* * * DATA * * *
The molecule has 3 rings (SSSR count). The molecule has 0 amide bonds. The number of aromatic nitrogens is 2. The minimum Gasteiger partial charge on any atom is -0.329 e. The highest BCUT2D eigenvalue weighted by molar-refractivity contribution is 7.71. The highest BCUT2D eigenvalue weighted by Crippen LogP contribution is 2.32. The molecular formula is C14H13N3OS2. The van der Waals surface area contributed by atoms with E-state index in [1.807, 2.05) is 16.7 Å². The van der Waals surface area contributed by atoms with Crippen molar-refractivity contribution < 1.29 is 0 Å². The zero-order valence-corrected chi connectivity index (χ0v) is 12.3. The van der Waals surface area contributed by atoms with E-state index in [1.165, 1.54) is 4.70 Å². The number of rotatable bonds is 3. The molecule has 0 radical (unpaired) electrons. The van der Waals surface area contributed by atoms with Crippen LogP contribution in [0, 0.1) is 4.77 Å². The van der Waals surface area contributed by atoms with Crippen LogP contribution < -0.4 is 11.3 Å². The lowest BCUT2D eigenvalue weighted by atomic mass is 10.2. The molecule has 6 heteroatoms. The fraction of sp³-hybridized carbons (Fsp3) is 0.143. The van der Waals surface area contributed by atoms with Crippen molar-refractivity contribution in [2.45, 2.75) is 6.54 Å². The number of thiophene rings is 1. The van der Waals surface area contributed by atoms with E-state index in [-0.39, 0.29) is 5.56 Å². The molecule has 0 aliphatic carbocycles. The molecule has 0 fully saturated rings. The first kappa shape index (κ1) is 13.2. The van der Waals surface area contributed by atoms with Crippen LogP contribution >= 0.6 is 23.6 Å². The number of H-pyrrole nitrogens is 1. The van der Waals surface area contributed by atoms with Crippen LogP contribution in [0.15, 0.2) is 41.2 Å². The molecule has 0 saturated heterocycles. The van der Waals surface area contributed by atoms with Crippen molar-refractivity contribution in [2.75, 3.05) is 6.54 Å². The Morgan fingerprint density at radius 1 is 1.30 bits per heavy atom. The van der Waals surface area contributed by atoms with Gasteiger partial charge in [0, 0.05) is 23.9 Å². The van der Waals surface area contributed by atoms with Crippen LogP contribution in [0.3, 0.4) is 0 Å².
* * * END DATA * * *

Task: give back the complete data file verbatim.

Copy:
The molecule has 3 rings (SSSR count). The molecule has 0 amide bonds. The number of aromatic nitrogens is 2. The minimum Gasteiger partial charge on any atom is -0.329 e. The highest BCUT2D eigenvalue weighted by molar-refractivity contribution is 7.71. The highest BCUT2D eigenvalue weighted by Crippen LogP contribution is 2.32. The molecular formula is C14H13N3OS2. The van der Waals surface area contributed by atoms with E-state index in [1.807, 2.05) is 16.7 Å². The van der Waals surface area contributed by atoms with Crippen molar-refractivity contribution < 1.29 is 0 Å². The zero-order valence-corrected chi connectivity index (χ0v) is 12.3. The van der Waals surface area contributed by atoms with E-state index in [1.165, 1.54) is 4.70 Å². The number of rotatable bonds is 3. The molecule has 0 radical (unpaired) electrons. The van der Waals surface area contributed by atoms with Crippen LogP contribution in [0, 0.1) is 4.77 Å². The van der Waals surface area contributed by atoms with Crippen LogP contribution < -0.4 is 11.3 Å². The lowest BCUT2D eigenvalue weighted by atomic mass is 10.2. The molecule has 6 heteroatoms. The fraction of sp³-hybridized carbons (Fsp3) is 0.143. The van der Waals surface area contributed by atoms with Crippen molar-refractivity contribution in [2.45, 2.75) is 6.54 Å². The number of thiophene rings is 1. The van der Waals surface area contributed by atoms with E-state index in [-0.39, 0.29) is 5.56 Å². The molecule has 0 aliphatic carbocycles. The molecule has 0 fully saturated rings. The first kappa shape index (κ1) is 13.2. The van der Waals surface area contributed by atoms with Crippen LogP contribution >= 0.6 is 23.6 Å². The number of H-pyrrole nitrogens is 1. The van der Waals surface area contributed by atoms with Crippen LogP contribution in [0.15, 0.2) is 41.2 Å². The molecule has 0 saturated heterocycles. The van der Waals surface area contributed by atoms with Crippen molar-refractivity contribution in [2.75, 3.05) is 6.54 Å². The Morgan fingerprint density at radius 1 is 1.30 bits per heavy atom. The van der Waals surface area contributed by atoms with Gasteiger partial charge in [0, 0.05) is 23.9 Å². The van der Waals surface area contributed by atoms with Crippen LogP contribution in [0.3, 0.4) is 0 Å².